White House Kids:
The Perks, Pleasures, Problems, and Pratfalls of the Presidents' Children
By: Joe Rhatigan / Illustrated by: Jay Shin
How would you like to live in the President's house?
Living in America's most famous residence might seem glamorous at first - it's the most fun place any kid could live! There's a bowling alley in the basement, chefs are always available to prepare whatever you're craving, and sometimes presidential aides will even help you with your homework! But life isn't always easy for the youngsters who call the White House home. They're always in the spotlight, and those pesky Secret Service agents are always around. For every perk, there's a problem.
From Washington to Obama, see the White House through the eyes of the President's children and grandchildren. Filled with wacky, weird, and wonderful stories, it shows what it's like to call the president Dad (or Granddad or Uncle). Find out what schools they went to, what mischief they caused, and what pets they had. There are first-person accounts from letters and interviews, fascinating photos, original illustrations, and even a section that follows the children after they left the White House.
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Author & Illustrator Bios:Joe Rhatigan, author
Joe Rhatigan has authored more than fifteen books for children and adults, including Don't Unravel When You Travel and Out-of-This-World Astronomy. He has also produced several best-selling books and series, including 101 Places You Gotta See Before You're 12!, The Boo Boo Book, and the My Very Favorite Art Book series. Joe has been a poet, a teacher, a marketing manager, and a newspaper boy. He lives in Asheville, North Carolina, with his wife and three children.
Read more about Joe.
Jay Shin, illustrator
A fascinating and entertaining insider's intimate view of the White House through the eyes of 70 children and grandchildren of our commanders in chief.
Through first-person accounts from letters and interviews, Rhatigan reveals the perks and problems of living in America's most famous residence. A bowling alley in the basement and chefs available to make any food you want sound great, but you also have to put up with reporters following your every move and Secret Service agents never letting you out of sight. Readers learn how life in the White House has changed since John Adams and his family first occupied the mansion, who were the worst behaved presidential children, about the menageries of animals that have come and gone, and what kind of relationships children had with their parents. Factoids sprinkled throughout the text offer anecdotes about White House weddings, gifts presidential kids received and ghosts that supposedly haunt the mansion. Attractively designed in a scrapbook format with appropriate use of red, white and blue, the text is abundantly illustrated with photographs and archival images.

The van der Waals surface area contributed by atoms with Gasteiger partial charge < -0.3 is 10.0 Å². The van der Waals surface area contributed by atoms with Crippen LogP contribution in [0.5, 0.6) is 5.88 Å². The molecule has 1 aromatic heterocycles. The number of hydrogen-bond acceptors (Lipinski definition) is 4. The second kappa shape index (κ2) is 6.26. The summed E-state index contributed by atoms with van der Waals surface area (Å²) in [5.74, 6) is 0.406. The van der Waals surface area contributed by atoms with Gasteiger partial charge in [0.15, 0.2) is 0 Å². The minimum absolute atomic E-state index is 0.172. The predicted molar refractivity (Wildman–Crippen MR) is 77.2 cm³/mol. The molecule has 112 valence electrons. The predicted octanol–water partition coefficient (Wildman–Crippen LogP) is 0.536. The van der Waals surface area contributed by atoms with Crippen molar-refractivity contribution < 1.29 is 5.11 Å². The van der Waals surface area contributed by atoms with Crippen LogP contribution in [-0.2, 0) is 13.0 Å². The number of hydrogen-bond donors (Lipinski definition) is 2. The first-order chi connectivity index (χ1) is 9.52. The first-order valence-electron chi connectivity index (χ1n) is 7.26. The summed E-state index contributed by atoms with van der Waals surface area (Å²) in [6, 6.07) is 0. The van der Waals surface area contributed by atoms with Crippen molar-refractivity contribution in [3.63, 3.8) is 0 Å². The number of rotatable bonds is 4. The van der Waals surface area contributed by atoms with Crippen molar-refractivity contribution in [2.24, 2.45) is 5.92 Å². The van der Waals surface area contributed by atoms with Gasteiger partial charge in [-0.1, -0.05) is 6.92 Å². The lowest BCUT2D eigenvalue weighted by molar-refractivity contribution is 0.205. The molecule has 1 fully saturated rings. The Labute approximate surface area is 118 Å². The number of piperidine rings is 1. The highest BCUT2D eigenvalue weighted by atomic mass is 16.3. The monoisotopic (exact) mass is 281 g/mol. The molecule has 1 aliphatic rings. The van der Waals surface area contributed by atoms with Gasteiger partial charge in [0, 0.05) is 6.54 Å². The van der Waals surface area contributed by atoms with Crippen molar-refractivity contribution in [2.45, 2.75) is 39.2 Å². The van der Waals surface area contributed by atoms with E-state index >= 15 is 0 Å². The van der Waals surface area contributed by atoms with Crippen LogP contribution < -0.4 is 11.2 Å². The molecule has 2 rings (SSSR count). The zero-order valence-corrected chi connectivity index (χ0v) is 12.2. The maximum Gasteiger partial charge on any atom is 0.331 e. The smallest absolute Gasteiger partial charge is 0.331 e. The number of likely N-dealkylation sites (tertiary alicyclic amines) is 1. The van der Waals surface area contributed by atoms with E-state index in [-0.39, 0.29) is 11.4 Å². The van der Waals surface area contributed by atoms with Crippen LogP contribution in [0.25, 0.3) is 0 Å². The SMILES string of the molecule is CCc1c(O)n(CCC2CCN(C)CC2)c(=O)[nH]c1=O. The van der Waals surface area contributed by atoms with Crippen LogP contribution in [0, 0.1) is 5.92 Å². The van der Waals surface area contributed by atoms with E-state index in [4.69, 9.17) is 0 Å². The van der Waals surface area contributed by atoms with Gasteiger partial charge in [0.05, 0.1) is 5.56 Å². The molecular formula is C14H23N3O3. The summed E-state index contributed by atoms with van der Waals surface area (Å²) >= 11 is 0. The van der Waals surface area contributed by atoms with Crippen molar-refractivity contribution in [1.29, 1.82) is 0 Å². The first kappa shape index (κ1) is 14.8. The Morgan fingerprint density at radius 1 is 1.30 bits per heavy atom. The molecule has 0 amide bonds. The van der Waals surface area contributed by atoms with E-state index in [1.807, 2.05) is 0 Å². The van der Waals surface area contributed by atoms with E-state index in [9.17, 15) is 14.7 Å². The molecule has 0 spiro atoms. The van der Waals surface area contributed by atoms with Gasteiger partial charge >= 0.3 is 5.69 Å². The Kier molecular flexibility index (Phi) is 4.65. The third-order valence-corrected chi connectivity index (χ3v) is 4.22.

An inviting collection of insightful, interesting and often wacky and weird facts and stories about U.S. presidents and their families.
School Library Journal
Beginning with an overview of the young occupants of the White House, this volume richly details the perks and downfalls of being a president's child. Information on pets, favorite games and activities, stunts, ghostly sightings, and education of presidential offspring is intriguingly presented. Rhatigan explores the press's and the public's fascination with the children, particularly Ruth Cleveland, Alice Roosevelt, the Lincoln boys, and the Kennedy offspring, as well as the scrutiny and negative press endured by Amy Carter and Chelsea Clinton. The author often addresses readers directly, incorporating "Imagine Living in the White House When…" and "Did You Know?" sidebars throughout. Photographs and illustrations are clearly labeled. Quotes and firsthand accounts are plentiful. Although most pages sport a great deal of text, pictures, and sidebars, the design is not overwhelming. Various White House roles, such as First Lady, Chief Usher, and the Marine Band, are defined. An appendix gives a short overview of the children's lives after they left the White House; a second appendix lists the presidents, their terms in office, and first ladies. The volume's short and succinct paragraphs will appeal to readers and will entice them to share their newfound knowledge with family members and friends.
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Page count: 96
9 x 10